WISH Projects

Current Projects

Project 1: Surgical Airway Training

Project Lead: Aaron Joffe, MD

Associate Professor, Anesthesiology and Pain Medicine/Critical Care

The cannot intubate, cannot oxygenate (CICO) clinical scenario is an infrequent, but life-threatening emergency, which may occur any time tracheal intubation is required. The most appropriate management of the patient’s airway when this occurs is the rapid placement of a surgical airway (cricothyrotomy or tracheotomy). Whether it occurs within the operating room (OR) or in a non-OR location such as the emergency department or intensive care unit, it remains a low-frequency high-impact event. Data from the American Society of Anesthesiologists (ASA) closed claims database as well as international airway management registries have reported almost universally catastrophic patient outcomes (death or severe brain damage) when a surgical airway is needed and either delayed or not successfully performed. Skills, which are needed in such rare circumstance cannot be taught/attained during routine training and thus must be supplemented using skills trainers and clinical simulation. Currently available molded plastic surgical airway task trainers do not adequately mimic real tissue and the continued reliance on stand alone task trainers does not allow realistic skill attainment and ability to achieve ongoing competence. The Surgical Airway Training Project supported by WISH will aim to develop anatomically correct, inexpensive, modular, and reusable tabletop models utilizing 3-D printing technology in collaboration with the University of Washington’s Center for Research in Education and Simulation Technologies (CREST). The models will highlight CREST’s knowledge in bio realistic tissue engineering, and the ability to print multi-layer realistic “skin” incorporating layers of skin, fat, subcutaneous tissue, and blood packets to be used as a covering for the models. In this way, the look and feel of the model should closely resemble a human patient.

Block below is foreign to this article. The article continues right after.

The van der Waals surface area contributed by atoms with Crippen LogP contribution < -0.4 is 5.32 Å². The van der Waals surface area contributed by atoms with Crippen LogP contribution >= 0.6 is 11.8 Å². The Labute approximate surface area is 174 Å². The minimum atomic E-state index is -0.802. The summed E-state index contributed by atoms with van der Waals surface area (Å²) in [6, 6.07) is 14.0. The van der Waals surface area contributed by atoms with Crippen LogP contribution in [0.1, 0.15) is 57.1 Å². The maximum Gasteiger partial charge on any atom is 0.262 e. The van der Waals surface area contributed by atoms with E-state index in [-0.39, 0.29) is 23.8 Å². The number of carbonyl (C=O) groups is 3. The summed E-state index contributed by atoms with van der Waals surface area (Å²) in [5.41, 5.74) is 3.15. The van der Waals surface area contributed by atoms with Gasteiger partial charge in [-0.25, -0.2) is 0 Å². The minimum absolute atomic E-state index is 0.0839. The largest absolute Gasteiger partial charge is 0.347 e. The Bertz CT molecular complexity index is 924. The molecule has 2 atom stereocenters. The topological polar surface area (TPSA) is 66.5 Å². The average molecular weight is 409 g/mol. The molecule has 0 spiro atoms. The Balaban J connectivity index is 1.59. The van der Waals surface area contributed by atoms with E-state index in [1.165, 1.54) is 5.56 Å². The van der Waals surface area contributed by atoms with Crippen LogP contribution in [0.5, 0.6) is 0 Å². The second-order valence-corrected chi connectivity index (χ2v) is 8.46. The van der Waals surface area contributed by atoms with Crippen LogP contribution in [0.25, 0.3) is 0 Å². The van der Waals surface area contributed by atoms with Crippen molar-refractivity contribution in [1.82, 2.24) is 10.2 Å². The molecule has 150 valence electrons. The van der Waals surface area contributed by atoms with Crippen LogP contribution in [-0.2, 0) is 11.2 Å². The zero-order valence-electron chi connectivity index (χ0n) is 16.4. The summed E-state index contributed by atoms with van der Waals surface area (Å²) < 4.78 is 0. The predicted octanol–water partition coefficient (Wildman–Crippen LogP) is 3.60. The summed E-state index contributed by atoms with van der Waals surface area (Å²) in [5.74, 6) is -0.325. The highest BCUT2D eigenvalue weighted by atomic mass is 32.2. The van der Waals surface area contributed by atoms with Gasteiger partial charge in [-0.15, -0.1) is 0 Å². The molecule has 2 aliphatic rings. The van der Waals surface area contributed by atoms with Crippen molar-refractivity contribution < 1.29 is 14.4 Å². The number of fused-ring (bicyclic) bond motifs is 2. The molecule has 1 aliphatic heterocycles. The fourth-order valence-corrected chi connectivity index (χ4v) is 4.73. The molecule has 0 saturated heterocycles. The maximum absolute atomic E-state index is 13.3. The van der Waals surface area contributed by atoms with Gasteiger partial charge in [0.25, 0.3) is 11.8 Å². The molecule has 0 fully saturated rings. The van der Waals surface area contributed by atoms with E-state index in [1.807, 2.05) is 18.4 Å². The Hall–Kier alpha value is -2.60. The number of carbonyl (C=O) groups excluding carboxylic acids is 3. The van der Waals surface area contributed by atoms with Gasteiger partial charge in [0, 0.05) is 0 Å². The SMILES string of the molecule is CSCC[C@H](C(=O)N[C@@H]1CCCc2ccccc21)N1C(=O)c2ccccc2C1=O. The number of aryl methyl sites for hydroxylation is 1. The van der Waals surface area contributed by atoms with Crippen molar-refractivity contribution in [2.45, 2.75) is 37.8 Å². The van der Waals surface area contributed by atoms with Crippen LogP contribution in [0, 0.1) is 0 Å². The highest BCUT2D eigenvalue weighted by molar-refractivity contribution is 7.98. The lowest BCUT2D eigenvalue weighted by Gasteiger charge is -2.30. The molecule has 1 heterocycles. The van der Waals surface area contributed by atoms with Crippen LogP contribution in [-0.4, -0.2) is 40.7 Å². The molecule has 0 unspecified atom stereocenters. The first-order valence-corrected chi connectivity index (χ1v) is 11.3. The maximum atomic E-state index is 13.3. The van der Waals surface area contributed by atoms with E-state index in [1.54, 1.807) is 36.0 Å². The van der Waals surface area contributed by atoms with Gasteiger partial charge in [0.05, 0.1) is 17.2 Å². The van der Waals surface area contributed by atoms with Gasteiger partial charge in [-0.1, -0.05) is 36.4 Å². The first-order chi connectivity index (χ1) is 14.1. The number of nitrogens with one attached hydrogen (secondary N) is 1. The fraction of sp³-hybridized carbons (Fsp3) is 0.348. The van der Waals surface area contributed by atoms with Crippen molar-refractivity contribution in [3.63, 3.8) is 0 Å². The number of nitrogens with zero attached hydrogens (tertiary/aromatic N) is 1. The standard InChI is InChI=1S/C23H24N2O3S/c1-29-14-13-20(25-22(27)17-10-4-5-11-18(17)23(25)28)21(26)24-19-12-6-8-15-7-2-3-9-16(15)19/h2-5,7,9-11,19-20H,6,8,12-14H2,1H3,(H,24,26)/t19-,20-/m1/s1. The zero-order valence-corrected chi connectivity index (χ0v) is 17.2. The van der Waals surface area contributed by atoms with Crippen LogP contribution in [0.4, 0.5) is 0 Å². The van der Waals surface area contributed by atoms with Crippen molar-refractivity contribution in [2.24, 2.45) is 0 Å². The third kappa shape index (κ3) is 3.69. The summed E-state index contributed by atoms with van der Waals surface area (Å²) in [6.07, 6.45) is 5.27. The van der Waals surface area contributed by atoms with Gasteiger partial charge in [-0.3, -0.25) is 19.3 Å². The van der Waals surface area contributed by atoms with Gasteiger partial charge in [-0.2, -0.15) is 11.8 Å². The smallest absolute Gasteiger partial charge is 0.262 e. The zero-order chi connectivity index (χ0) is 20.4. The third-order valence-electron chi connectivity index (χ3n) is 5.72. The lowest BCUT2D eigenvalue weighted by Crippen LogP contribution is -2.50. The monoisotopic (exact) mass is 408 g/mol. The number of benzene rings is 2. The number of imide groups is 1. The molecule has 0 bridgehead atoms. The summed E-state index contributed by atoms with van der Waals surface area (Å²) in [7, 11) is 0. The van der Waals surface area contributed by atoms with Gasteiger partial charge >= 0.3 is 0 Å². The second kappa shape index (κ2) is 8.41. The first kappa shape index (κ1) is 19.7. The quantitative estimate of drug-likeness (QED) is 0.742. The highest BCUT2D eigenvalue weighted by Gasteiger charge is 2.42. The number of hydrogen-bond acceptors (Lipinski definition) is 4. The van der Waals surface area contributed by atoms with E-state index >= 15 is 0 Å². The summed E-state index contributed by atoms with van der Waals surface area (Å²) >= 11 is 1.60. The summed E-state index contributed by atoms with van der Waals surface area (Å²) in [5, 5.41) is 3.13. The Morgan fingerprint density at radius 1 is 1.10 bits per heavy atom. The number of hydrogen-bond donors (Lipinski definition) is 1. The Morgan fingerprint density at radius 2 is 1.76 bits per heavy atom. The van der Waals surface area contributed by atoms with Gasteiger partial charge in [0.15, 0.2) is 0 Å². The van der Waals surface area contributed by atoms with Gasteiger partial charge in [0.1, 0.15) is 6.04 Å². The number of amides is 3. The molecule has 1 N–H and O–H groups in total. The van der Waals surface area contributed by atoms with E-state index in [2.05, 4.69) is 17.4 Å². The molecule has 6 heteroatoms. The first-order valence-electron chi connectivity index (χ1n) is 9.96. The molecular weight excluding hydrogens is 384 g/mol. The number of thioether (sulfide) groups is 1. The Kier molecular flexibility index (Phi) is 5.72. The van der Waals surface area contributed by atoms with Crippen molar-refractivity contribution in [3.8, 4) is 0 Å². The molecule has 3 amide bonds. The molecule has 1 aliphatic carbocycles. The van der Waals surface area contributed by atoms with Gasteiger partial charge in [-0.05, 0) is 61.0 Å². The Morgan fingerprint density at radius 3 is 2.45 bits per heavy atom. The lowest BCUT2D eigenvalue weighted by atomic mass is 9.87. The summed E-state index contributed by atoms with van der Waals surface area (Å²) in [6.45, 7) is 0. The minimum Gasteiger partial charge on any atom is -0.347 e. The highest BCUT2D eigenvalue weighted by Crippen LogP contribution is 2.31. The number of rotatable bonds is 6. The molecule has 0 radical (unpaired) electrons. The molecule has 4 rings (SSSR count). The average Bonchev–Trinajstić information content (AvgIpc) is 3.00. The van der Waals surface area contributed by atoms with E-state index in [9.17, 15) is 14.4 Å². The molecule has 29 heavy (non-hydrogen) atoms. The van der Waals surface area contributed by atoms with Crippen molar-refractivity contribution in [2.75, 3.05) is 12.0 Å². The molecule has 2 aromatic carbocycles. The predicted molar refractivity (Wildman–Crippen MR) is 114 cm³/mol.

The project will transform current training for practitioners who are largely responsible for airway management throughout the UW Medicine System, primarily Anesthesiologists, Emergency Medicine, and Critical Care Physicians. Trainees will be tested on their ability to recognize and appropriately manage a CICO situation by performing a surgical airway utilizing the new bio realistic models in formal clinical simulation.


Project 2: corECMO

Project Lead: Jenelle Badulak, MD

Acting Assistant Professor, Emergency Medicine and Critical Care

Extracorporeal life support (ECLS), also called Extracorporeal Membrane Oxygenation (ECMO), is an advanced form of life support that enables bypass of the heart and lungs in settings of severe cardiogenic shock or severe respiratory failure.  ECLS has long been used with success in pediatric and neonatal intensive care units, and due to technological advancements, the use of ECLS in adult ICUs has rapidly expanded in recent years. The increase in use heralds an increased need for education.

ELSO guidelines recommend that “Each ECMO center should have a well-defined program for ECMO physician and staff training, certification, and re-certification. This program should include: didactic lectures, laboratory training with the ECMO equipment, bedside training, and a defined system for testing proficiency of the team members.” Despite this recommendation, anecdotal evidence suggests high variability of curricula and educational materials available. Locally available, institutionally-based curricula depend largely on the historical ECLS experience of the institution.  While multi-day intensive courses are comprehensive, they are also costly and time-consuming, pulling providers away from patient care.  Podcasts and blogs are available online, which contain educational content, but none contain a comprehensive curriculum.  

As the University of Washington (UW) Medical Center and Harborview Medical Center expand their ECLS programs, the need for enhanced education of physicians, nurses, respiratory therapists and perfusionists is apparent. The vision for ECLS training will encompass three main components: 1) web-based didactic curriculum, 2) in-person high fidelity simulation, and 3) bedside clinical care of patients. Given scheduling time constraints, in-person didactic education for all healthcare personnel is extremely challenging, thus web-based educational tools, which are currently unavailable, are an attractive alternative, especially when combined, with hands-on simulation based training opportunities. Web-based education, which can be quickly referenced at the bedside, is also a pragmatic solution for on-the-job learning. To meet this need, we have created a hybrid web-based curriculum entitled corECMO, which is complemented by hands-on practice using simulation. 

WISH support allows the corECMO program to continue development of an innovative hybrid-training model, which supplements on-line content delivery with hands-on experiential training via simulation.